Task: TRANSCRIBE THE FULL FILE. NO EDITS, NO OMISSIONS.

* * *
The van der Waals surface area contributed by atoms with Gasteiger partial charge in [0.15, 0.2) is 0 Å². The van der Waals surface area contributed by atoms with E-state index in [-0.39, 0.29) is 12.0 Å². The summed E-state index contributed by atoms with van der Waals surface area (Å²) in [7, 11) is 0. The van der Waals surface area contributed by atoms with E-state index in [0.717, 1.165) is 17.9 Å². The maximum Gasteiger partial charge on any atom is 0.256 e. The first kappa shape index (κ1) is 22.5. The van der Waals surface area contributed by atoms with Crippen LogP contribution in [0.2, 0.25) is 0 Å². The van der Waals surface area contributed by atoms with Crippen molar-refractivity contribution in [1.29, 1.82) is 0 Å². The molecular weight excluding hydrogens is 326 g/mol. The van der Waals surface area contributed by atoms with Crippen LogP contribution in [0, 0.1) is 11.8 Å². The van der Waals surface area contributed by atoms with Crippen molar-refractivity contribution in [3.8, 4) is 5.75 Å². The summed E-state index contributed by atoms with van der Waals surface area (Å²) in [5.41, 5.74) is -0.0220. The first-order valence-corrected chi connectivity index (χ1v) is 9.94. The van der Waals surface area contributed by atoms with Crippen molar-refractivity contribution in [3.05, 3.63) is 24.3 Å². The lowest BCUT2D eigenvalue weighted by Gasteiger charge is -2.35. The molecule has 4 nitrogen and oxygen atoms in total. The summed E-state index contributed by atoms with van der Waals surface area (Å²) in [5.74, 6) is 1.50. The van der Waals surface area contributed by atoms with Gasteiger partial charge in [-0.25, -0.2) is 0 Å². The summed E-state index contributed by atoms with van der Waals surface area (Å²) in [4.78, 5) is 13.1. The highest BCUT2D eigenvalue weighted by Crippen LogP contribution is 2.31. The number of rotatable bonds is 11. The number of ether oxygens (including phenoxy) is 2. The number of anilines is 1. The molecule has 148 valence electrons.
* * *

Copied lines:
The van der Waals surface area contributed by atoms with Gasteiger partial charge in [0.15, 0.2) is 0 Å². The van der Waals surface area contributed by atoms with E-state index in [-0.39, 0.29) is 12.0 Å². The summed E-state index contributed by atoms with van der Waals surface area (Å²) in [7, 11) is 0. The van der Waals surface area contributed by atoms with E-state index in [0.717, 1.165) is 17.9 Å². The maximum Gasteiger partial charge on any atom is 0.256 e. The first kappa shape index (κ1) is 22.5. The van der Waals surface area contributed by atoms with Crippen LogP contribution in [0.2, 0.25) is 0 Å². The van der Waals surface area contributed by atoms with Crippen molar-refractivity contribution in [1.29, 1.82) is 0 Å². The molecular weight excluding hydrogens is 326 g/mol. The van der Waals surface area contributed by atoms with Crippen LogP contribution in [0, 0.1) is 11.8 Å². The van der Waals surface area contributed by atoms with Crippen molar-refractivity contribution in [3.8, 4) is 5.75 Å². The summed E-state index contributed by atoms with van der Waals surface area (Å²) in [5.41, 5.74) is -0.0220. The first-order valence-corrected chi connectivity index (χ1v) is 9.94. The van der Waals surface area contributed by atoms with Crippen molar-refractivity contribution in [3.05, 3.63) is 24.3 Å². The lowest BCUT2D eigenvalue weighted by Gasteiger charge is -2.35. The molecule has 4 nitrogen and oxygen atoms in total. The summed E-state index contributed by atoms with van der Waals surface area (Å²) in [5.74, 6) is 1.50. The van der Waals surface area contributed by atoms with Gasteiger partial charge in [-0.25, -0.2) is 0 Å². The summed E-state index contributed by atoms with van der Waals surface area (Å²) in [4.78, 5) is 13.1. The highest BCUT2D eigenvalue weighted by Crippen LogP contribution is 2.31. The number of rotatable bonds is 11. The number of ether oxygens (including phenoxy) is 2. The number of anilines is 1. The molecule has 148 valence electrons.